Communities and Local Government CommitteeSupplementary written submission from Citizens Advice

Many thanks for inviting me to give evidence before the Communities and Local Government Select Committee. I always welcome the opportunity to share with Parliament the wide experience Citizens Advice has from helping over 2 million with 7 million problems a year.

During the hearing the Committee asked about how tenants in the private rented sector managed the move to paying housing benefit direct to tenants when the Local Housing Allowance was introduced in April 2008. (ref qu. No. 153) We have examined our statistics, and the records for the two years following the introduction of LHA shows that there was a significant increase in the number of problems that clients raised with Citizens Advice about rent arrears to private landlords and with Housing Benefit in general. This increase was significantly greater than the corresponding increase we saw in the social housing sector who had not been affected by the LHA reforms.

Increase from 07/08 to 08/09

Increase from 07/08 to 09/10

Increase from 07/08 to 10/11

Rent arrears to Local Authorities or Arms Length Management Organisations

4%

9%

9%

Rent arrears to housing associations

1%

15%

15%

Rent arrears to private landlords

17%

48%

64%

Housing Benefit

10%

31%

34%

We believe a large part of this increase in demand was caused by the move to paying private tenants their rent directly.

There are however reasons to believe that moving to direct payments under Universal Credit is likely to create significantly more issues than when direct payments became the default arrangement in the PRS. One reason for this is that the change in payment method will be introduced alongside cuts in income resulting from other welfare cuts and tax rises. This will give people less room within their budget to deal with any shocks which might lead them to miss paying their rent.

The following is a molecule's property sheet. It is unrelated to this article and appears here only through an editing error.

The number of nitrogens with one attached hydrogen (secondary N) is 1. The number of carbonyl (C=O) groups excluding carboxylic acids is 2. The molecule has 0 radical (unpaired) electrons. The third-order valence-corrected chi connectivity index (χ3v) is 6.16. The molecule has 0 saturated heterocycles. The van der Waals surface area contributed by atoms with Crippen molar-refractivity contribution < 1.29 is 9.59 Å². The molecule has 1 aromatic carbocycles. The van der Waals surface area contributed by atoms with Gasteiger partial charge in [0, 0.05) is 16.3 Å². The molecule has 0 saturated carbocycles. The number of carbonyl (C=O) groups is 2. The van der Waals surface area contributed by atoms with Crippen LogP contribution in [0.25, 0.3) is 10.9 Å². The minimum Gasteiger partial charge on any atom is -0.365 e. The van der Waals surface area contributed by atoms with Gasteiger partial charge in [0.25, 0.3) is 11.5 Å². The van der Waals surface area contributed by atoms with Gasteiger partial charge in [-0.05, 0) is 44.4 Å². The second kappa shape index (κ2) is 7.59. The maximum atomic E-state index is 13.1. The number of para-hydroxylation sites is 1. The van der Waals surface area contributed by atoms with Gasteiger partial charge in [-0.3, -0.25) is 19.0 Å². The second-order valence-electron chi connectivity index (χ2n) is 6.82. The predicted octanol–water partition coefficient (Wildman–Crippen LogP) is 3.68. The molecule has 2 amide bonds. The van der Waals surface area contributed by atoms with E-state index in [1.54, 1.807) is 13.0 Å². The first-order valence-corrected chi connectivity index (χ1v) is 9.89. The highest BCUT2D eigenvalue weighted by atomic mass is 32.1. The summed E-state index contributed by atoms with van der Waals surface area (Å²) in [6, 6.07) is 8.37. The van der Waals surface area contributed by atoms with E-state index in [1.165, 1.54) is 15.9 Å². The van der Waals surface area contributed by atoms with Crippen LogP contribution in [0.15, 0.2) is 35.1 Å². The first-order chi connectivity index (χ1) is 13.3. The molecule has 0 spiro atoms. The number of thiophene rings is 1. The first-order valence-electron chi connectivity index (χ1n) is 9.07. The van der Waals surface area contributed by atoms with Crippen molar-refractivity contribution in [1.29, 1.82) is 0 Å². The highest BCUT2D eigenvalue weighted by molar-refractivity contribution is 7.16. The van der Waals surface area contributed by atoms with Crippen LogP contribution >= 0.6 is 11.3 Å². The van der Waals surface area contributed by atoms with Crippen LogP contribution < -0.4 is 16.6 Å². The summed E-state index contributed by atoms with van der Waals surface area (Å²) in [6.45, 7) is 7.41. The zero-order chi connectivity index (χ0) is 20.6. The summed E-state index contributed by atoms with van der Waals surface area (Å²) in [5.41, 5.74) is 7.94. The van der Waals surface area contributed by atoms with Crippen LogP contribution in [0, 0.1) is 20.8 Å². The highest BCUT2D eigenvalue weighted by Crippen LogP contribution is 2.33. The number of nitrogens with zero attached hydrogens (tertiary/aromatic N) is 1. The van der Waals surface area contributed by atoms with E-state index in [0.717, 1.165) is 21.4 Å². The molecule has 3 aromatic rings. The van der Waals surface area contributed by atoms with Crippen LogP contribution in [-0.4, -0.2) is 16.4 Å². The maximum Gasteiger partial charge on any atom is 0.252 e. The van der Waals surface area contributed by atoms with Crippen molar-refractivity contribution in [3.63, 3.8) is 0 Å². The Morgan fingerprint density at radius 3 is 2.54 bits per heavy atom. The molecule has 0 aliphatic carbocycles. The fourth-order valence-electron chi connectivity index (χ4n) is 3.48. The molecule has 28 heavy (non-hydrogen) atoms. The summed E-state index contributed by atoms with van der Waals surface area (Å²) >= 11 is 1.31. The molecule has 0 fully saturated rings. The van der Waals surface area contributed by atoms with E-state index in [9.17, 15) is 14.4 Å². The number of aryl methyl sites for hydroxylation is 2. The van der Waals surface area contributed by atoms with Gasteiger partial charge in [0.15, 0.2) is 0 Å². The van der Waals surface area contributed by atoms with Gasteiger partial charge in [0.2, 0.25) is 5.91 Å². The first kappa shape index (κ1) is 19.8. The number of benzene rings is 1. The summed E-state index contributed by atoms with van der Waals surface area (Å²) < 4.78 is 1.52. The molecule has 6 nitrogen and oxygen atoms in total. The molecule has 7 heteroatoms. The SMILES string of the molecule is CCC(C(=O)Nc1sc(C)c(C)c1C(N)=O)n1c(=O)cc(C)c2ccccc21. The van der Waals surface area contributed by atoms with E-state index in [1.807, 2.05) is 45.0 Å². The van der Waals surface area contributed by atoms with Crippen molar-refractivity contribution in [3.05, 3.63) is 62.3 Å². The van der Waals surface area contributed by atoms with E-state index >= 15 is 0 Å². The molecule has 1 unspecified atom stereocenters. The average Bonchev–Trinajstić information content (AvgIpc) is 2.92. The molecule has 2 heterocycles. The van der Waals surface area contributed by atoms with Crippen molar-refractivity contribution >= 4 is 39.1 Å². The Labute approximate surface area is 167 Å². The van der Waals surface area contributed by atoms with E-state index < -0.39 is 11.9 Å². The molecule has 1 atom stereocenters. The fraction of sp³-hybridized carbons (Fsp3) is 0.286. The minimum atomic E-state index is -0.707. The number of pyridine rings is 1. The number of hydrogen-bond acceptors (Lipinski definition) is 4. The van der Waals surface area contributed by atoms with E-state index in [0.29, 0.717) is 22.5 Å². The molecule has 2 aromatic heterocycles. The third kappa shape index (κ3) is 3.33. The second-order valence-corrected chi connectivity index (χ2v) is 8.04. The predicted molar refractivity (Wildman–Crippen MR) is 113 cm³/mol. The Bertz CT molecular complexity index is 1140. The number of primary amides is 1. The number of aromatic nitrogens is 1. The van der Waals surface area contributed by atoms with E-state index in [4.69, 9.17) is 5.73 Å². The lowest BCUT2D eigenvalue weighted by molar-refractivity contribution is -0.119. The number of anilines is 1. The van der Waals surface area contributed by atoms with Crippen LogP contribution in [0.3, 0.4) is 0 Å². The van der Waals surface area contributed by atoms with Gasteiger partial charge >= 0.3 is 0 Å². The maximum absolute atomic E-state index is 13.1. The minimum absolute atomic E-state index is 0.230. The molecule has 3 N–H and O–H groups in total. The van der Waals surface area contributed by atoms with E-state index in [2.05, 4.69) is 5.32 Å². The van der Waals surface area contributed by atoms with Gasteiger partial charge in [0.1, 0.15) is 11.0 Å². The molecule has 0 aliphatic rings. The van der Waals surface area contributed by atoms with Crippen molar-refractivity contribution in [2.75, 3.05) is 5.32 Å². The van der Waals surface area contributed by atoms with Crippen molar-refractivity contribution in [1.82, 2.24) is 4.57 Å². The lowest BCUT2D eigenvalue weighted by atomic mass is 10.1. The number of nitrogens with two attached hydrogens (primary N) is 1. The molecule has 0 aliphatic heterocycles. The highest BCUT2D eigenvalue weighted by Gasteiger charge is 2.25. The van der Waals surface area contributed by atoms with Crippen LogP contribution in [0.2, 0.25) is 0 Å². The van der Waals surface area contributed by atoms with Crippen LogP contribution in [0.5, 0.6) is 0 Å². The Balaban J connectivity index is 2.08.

Another reason we are expecting more people to come to us from the social housing sector is that more than half of tenants in the PRS Housing Benefit did not cover their entire rent, so were used to having to pay money to their landlord. This does not currently apply in the social rented sector unless the claimant has a non-dependant or sufficient extra income to trigger a reduction in HB.

Lord Freud, giving evidence to the Committee, said that one of the most interesting lessons from the Direct Payment Demonstration Projects was just how resource intensive it is to support tenants. Our evidence confirms these findings and shows that it is vital that the Government makes available adequate resources so that this support can be provided.

If you would like any further details about our findings or any other evidence which you believe would be helpful for your enquiry please contact my office and we shall endeavour to help.

February 2013

Prepared 28th March 2013